Thursday, June 4, 2015

In Search of Fish

Playful Sea Otters
Adult Sea Otters
Two sea otters kept us entertained nearly an hour, playing alongside the docks at Pelican.  They seemed to be daring each other - rolling, jumping, and sliding under the water in playful competition or perhaps courtship.  Being rather large, we assume they were adults which can weigh between 31 and 99 pounds. Water could be seen rolling off their fur; the sea otter has the densest fur of any animal, nearly one million strands of hair per square inch.  The fur consists of long, waterproof guard hairs which keep the underfur layer dry.  These animals are so cute it’s sad to think how they were extensively hunted between 1741 and 1911 for their fur.  The large-scale hunting during the Maritime Fur Trade killed approximately one million sea otters to meet foreign demand for otter pelts, one of the world’s most valuable types of fur at the time.  Although sea otters have made a comeback, they are still somewhat depressed in California and the Aleutian Island Chain. 
Adorable Couple
We departed Pelican the following morning and headed to Hoonah located further inland to wait out winds of 25-30 knots with 6-7 foot seas in Cross Sound, increasing to 8 feet for that next day.  It was of interest to note, that seas in the Gulf would reach 17-18 feet with 40 knot winds.  
Orca Whales, Lisianski Inlet 
As we departed Lisianski Inlet, we saw two Orca whales along the shoreline heading out to sea; perhaps they had finished feeding on the abundant fish in the area in competition with the fishermen.  Orca often referred to as killer whales are found in all oceans from frigid water regions to tropical seas. They have a diverse diet but some feed exclusively on fish, while others hunt marine mammals.  We made our way northeast through S. Inian Pass and South Passage in a 2 knot flood, then rounded Point Adolphus into Icy Strait.  The winds picked up to 20 knots just before heading into the protected waters of Port Frederick and the inner harbor at Hoonah.  We spent the afternoon catching up on phone calls, laundry, and discussing new cruising destinations.  We also defrosted our refrigerator for the first time since its purchase back in February, so much easier and more efficient than the old refrigerator!  As luck would have it, Leonard finally caught a fish to fill up the freezer.  He had been asking commercial fishermen throughout Southeast Alaska if he could buy a fish from them.  The answer was always no, due to government regulations.  Fishermen must weigh and label what they catch and can only sell their fish to commercial processing or packing plants.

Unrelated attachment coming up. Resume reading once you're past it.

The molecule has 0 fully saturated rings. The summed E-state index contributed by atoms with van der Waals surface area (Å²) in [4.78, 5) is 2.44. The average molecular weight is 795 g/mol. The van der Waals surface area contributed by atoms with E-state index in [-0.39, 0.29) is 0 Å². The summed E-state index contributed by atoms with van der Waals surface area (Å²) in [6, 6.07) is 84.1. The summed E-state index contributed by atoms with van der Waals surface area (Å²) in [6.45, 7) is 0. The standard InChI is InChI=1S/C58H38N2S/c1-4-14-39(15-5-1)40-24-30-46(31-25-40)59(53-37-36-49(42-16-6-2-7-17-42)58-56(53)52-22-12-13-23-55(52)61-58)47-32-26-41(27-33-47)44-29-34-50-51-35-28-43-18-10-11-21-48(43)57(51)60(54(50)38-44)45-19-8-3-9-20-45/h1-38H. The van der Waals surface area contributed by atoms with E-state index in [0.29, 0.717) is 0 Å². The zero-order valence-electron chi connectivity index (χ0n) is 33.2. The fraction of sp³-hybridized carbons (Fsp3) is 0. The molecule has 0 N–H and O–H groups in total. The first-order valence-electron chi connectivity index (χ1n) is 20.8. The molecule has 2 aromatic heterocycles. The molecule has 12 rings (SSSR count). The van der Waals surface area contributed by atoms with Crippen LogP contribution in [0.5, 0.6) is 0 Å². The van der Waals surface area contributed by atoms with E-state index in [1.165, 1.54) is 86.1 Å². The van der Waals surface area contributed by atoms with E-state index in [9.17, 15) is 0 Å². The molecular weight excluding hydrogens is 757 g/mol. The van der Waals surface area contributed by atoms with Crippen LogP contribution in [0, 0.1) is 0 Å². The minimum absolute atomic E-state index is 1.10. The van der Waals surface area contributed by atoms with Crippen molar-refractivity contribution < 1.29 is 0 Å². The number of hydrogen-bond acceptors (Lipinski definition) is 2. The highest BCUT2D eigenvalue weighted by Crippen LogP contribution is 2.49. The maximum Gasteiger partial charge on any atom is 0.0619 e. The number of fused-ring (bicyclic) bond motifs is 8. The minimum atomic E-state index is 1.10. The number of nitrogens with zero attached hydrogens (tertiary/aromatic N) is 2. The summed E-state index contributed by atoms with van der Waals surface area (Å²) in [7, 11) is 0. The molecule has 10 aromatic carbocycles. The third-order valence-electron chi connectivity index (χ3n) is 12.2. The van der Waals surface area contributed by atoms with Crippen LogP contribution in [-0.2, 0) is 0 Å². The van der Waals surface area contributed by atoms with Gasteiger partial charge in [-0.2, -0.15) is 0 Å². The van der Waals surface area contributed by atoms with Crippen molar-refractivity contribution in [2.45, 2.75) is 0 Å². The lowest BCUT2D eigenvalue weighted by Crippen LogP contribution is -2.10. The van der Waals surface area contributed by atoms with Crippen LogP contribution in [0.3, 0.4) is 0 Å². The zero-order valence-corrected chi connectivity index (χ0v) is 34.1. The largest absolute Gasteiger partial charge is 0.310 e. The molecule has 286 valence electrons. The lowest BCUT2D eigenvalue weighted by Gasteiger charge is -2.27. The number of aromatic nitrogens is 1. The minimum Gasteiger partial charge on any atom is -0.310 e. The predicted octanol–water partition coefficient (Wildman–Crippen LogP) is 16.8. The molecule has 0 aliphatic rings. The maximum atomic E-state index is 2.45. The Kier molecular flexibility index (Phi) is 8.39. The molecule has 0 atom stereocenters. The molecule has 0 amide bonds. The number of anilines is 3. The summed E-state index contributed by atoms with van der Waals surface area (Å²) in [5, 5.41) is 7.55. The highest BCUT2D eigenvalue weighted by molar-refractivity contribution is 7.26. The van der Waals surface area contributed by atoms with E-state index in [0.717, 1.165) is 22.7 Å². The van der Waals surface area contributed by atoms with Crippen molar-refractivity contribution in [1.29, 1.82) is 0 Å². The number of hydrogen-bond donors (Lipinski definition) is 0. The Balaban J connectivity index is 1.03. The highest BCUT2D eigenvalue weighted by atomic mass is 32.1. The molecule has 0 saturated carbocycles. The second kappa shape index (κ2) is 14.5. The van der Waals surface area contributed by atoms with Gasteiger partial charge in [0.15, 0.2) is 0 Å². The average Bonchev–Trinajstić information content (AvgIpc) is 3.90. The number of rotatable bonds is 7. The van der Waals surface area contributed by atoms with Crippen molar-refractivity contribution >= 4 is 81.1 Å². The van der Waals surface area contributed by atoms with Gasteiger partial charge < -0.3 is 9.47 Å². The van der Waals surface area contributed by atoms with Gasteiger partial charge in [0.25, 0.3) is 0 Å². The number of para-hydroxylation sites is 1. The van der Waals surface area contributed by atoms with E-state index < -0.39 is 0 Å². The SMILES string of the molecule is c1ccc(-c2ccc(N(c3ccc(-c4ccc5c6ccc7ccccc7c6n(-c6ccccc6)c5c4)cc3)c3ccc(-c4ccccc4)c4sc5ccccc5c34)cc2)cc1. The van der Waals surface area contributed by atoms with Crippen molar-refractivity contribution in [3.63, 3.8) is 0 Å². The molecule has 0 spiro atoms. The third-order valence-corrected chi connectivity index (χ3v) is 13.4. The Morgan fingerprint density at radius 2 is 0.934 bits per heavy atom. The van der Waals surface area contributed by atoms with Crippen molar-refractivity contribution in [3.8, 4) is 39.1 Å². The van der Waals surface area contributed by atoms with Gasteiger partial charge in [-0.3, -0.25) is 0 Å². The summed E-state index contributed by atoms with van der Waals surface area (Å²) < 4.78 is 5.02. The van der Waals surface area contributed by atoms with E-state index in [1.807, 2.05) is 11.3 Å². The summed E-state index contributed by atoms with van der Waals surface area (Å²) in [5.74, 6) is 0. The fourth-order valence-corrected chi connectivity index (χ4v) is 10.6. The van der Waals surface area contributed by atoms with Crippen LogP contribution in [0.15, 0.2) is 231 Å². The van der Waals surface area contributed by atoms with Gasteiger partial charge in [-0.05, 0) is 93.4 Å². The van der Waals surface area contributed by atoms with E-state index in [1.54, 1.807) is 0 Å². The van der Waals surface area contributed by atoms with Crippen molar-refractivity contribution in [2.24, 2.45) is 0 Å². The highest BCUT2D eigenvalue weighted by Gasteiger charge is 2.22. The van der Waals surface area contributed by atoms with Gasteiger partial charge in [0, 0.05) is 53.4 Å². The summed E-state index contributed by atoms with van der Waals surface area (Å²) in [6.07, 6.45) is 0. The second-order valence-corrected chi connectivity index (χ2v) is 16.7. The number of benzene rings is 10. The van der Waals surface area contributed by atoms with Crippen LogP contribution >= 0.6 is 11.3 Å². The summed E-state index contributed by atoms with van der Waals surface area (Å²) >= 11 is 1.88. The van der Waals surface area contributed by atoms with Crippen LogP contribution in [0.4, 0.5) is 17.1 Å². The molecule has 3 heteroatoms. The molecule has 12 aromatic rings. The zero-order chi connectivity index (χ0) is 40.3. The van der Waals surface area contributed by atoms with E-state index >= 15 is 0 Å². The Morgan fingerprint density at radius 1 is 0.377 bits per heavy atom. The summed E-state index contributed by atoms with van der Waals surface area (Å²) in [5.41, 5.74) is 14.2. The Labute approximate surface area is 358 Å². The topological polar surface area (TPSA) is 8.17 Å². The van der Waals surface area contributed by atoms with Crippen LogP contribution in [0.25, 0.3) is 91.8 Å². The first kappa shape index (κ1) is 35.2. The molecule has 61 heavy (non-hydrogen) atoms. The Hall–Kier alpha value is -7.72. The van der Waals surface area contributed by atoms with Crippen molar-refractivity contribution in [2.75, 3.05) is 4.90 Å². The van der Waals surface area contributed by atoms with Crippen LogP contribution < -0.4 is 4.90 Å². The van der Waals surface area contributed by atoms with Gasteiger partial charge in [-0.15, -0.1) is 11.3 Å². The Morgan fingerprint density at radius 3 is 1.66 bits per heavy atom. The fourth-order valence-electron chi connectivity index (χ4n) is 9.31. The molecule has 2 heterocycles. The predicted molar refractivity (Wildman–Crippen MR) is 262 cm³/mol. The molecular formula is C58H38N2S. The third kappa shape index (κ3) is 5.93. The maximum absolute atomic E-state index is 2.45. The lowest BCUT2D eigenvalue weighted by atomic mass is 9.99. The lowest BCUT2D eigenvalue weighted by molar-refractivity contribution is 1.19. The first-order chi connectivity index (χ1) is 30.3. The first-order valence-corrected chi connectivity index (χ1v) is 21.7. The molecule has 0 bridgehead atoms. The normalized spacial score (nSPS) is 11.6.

Leonard's King Salmon
From what we have been told, fishermen aren’t allowed to eat their own catch or sell fish to individuals without a special processing license.  There are also strict guidelines about keeping salmon caught in each fishery area separate from any other fish onboard.  Government “observers” randomly board commercial fishing boats for inspection and will also ride with fishermen over a course of time to see that all regulations are being followed.  Penalties can be severe, including fines and confiscation of equipment and/or the boat.  No wonder they were unwilling to sell us a fish!  To our surprise, we were also unable to find any fresh fish in the local grocery stores.  
Cleaning off the Fish Scales
Undeterred, Leonard pursued his search.  When I returned from my laundry duties, there was Leonard holding a fish with a big smile on his face, “I finally caught a fish” he said.  I knew he hadn’t purchased a fishing license so I didn’t fall for his baited comment; where did you get it? I asked.  He had stopped by the fish processing plant in Hoonah and asked if he could buy a fish, apparently the plant can sell to whomever they wish since they are in the business of processing and selling.  What a treat!  We finally had fresh baked king salmon for dinner, delicious!
Moorage at Hoonah

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